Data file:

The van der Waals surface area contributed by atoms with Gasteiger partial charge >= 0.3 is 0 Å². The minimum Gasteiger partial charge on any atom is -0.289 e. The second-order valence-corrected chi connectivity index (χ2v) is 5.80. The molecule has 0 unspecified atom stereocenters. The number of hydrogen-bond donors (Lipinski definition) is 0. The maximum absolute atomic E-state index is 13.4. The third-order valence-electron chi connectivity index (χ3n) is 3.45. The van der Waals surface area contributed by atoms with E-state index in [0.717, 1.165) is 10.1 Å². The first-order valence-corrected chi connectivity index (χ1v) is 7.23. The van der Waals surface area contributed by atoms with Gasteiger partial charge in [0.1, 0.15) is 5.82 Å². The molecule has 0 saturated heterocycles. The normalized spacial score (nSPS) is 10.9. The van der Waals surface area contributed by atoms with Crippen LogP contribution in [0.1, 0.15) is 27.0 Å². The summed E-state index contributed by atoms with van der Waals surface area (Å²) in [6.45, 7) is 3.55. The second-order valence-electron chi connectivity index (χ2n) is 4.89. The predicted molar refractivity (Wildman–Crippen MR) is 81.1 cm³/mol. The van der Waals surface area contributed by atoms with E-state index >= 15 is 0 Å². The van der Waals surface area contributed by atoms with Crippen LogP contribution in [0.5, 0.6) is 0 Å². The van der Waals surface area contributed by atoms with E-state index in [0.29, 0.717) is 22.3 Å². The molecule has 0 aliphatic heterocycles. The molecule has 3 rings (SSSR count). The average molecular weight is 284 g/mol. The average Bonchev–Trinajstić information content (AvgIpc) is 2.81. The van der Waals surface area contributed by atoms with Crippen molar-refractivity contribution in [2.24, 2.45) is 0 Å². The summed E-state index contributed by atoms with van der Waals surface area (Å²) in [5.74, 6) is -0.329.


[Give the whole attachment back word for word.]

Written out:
The van der Waals surface area contributed by atoms with Gasteiger partial charge >= 0.3 is 0 Å². The minimum Gasteiger partial charge on any atom is -0.289 e. The second-order valence-corrected chi connectivity index (χ2v) is 5.80. The molecule has 0 unspecified atom stereocenters. The number of hydrogen-bond donors (Lipinski definition) is 0. The maximum absolute atomic E-state index is 13.4. The third-order valence-electron chi connectivity index (χ3n) is 3.45. The van der Waals surface area contributed by atoms with E-state index in [0.717, 1.165) is 10.1 Å². The first-order valence-corrected chi connectivity index (χ1v) is 7.23. The van der Waals surface area contributed by atoms with Gasteiger partial charge in [0.1, 0.15) is 5.82 Å². The molecule has 0 saturated heterocycles. The normalized spacial score (nSPS) is 10.9. The van der Waals surface area contributed by atoms with Crippen LogP contribution in [0.1, 0.15) is 27.0 Å². The summed E-state index contributed by atoms with van der Waals surface area (Å²) in [6.45, 7) is 3.55. The second-order valence-electron chi connectivity index (χ2n) is 4.89. The predicted molar refractivity (Wildman–Crippen MR) is 81.1 cm³/mol. The van der Waals surface area contributed by atoms with E-state index >= 15 is 0 Å². The van der Waals surface area contributed by atoms with Crippen LogP contribution in [0.5, 0.6) is 0 Å². The van der Waals surface area contributed by atoms with E-state index in [0.29, 0.717) is 22.3 Å². The molecule has 0 aliphatic heterocycles. The molecule has 3 rings (SSSR count). The average molecular weight is 284 g/mol. The average Bonchev–Trinajstić information content (AvgIpc) is 2.81. The van der Waals surface area contributed by atoms with Crippen molar-refractivity contribution in [2.24, 2.45) is 0 Å². The summed E-state index contributed by atoms with van der Waals surface area (Å²) in [5.74, 6) is -0.329.